Severe power cuts that have rocked the country for the past three weeks will further put a strain on already struggling consumers and industries.
by VICTORIA MTOMBA
Most residential areas are going for more than 10 hours without power, exceeding the normal load-shedding schedule.
Home industries such as Siya-so in Mbare are some of the hardest hit resulting in traders losing thousands of dollars’ worth of business every day.
Harare Resident Trust director Precious Shumba said numerous complaints have been raised by residents outraged by the never-ending power cuts.
“Load-shedding has become a nightmare across suburbs and it’s now for more than nine hours per day. In some suburbs power goes as early as 5am and comes back at around 9pm,” Shumba said.
He said Zesa and the Minister of Energy, Dzikamai Mavhaire should publicly explain the latest power crisis to avoid speculation among citizens.
Most households have now resorted to more expensive alternative sources of energy such as gas, firewood and paraffin for cooking.
Combined Harare Residents Association (CHRA) advocacy and information co-ordinator Tendai Muchada said power cuts have increased the burden on residents as they have to improvise and resort to other sources of energy.
“Some appliances are being damaged due to the power cuts and many domestic chores are disrupted due to these power cuts. Zesa has not notified us on the load-shedding that has been going on,” Muchada said.
Energy expert Martin Manhuwa said there was need to support Independent Power Projects to mitigate power shortages using other sources such as solar.
“We have a lot of sunshine. Power cuts are disruptive to general events and do not reflect a sign of good customer care,” he said.
A Confederation of Zimbabwe Industries (CZI) official said the organisation would this week meet with the Zimbabwe Energy Regulatory Authority to discuss the issue of load-shedding.
“We have received complaints but they are not as many as they used to be in the past. We are meeting with Zera next [this] week to discuss the issue of power cuts,” the official said.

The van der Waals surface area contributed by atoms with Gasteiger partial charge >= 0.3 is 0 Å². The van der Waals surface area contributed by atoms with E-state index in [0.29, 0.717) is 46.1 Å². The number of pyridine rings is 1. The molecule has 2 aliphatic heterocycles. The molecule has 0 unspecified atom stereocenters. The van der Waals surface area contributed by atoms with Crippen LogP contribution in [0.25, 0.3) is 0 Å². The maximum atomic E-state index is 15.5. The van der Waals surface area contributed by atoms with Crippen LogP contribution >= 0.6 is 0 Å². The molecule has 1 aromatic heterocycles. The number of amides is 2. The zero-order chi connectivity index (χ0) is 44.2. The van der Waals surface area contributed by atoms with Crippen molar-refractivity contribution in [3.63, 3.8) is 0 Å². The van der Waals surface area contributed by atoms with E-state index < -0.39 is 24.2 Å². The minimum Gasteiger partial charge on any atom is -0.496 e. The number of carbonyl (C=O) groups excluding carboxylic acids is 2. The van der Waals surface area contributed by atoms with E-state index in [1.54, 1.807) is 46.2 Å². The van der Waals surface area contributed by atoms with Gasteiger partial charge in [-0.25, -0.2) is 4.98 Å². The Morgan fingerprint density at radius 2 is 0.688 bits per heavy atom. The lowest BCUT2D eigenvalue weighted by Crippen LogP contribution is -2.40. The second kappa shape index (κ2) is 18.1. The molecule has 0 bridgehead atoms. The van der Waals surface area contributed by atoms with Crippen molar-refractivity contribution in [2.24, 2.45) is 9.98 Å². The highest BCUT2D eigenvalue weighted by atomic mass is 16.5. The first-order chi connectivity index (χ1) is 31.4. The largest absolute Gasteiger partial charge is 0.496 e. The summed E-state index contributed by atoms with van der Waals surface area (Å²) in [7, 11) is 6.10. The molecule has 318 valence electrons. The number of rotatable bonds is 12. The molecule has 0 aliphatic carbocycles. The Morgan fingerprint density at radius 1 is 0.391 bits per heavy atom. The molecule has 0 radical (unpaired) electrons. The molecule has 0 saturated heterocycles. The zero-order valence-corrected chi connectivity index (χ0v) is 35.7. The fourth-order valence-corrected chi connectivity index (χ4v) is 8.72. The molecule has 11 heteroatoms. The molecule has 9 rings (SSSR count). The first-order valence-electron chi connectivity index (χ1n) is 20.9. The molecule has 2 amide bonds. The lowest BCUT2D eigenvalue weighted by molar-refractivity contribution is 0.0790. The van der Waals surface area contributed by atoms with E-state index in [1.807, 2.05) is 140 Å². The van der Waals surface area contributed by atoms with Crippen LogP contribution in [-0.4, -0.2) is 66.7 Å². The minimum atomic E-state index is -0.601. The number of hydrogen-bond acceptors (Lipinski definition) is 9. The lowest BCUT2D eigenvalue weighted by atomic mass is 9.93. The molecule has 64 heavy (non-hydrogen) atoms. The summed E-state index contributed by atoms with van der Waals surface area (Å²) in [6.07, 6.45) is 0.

Many companies, according to the business lobby group, invested in standby generators which were expensive to run but allowed them to continue production.
Zimbabwe Electricity Transmission and Distribution Company managing director Julian Chinembiri told The Standard on Friday that the current power cuts were meant to provide more electricity to farmers.
“We have diverted power to wheat farmers and the season [winter wheat] ends mid-October. We are giving the farmers close to 200 megawatts and we have also increased the power we give Sable Chemicals to 60 megawatts from 40 megawatts,” he said.
Sable Chemicals requires 115 megawatts per hour to run its plant at 100% capacity but the company was receiving 40 megawatts that was adequate for four units. Sable Chemicals has been failing to service its debt to Zesa due to various challenges that it has been facing.
Chinembiri added that one of the six units at Kariba was under care and maintenance.
“Each generator at Kariba produces 133 megawatts so the one that is under care and maintenance has resulted in a loss of power of 133 megawatts to the grid. We hope by October 4 2014 it will be working,” he said.
Zimbabwe Commercial Farmers’ Union president Wonder Chabikwa confirmed that this was the first time the power utility had prioritised wheat production.
“We have been receiving power 100% every day. We expect our yields to be four tonnes per hectare,” he said.
Chabikwa said the farmers were starting to harvest the wheat that they planted in May.
Zimbabwe produces 1 200 megawatts of power against a demand of 2 200 megawatts per day. The country supplements the power deficit with imports from other countries in the region.
Zimbabwe has not been able to invest in new power generation for over 20 years, which has resulted in more demand for power compared to the supply side which has been on a downward trend.